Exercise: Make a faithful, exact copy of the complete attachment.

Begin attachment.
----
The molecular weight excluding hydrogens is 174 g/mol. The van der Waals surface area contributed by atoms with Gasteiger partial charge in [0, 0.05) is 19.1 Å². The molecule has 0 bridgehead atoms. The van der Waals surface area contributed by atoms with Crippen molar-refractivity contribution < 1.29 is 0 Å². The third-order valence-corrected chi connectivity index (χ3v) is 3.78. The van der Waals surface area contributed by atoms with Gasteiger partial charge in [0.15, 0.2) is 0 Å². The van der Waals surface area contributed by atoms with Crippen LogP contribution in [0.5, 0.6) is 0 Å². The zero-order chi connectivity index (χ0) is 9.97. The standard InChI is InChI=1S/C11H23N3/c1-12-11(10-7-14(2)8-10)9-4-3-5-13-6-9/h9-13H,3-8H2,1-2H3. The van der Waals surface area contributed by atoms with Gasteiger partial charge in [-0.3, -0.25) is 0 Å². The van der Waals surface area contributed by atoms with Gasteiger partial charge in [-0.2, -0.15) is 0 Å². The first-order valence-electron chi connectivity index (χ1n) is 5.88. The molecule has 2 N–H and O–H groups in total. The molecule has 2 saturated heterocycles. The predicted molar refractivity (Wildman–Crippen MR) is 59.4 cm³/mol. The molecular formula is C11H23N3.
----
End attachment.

The molecular weight excluding hydrogens is 174 g/mol. The van der Waals surface area contributed by atoms with Gasteiger partial charge in [0, 0.05) is 19.1 Å². The molecule has 0 bridgehead atoms. The van der Waals surface area contributed by atoms with Crippen molar-refractivity contribution < 1.29 is 0 Å². The third-order valence-corrected chi connectivity index (χ3v) is 3.78. The van der Waals surface area contributed by atoms with Gasteiger partial charge in [0.15, 0.2) is 0 Å². The van der Waals surface area contributed by atoms with Crippen LogP contribution in [0.5, 0.6) is 0 Å². The zero-order chi connectivity index (χ0) is 9.97. The standard InChI is InChI=1S/C11H23N3/c1-12-11(10-7-14(2)8-10)9-4-3-5-13-6-9/h9-13H,3-8H2,1-2H3. The van der Waals surface area contributed by atoms with Gasteiger partial charge in [-0.3, -0.25) is 0 Å². The van der Waals surface area contributed by atoms with Gasteiger partial charge in [-0.2, -0.15) is 0 Å². The first-order valence-electron chi connectivity index (χ1n) is 5.88. The molecule has 2 N–H and O–H groups in total. The molecule has 2 saturated heterocycles. The predicted molar refractivity (Wildman–Crippen MR) is 59.4 cm³/mol. The molecular formula is C11H23N3.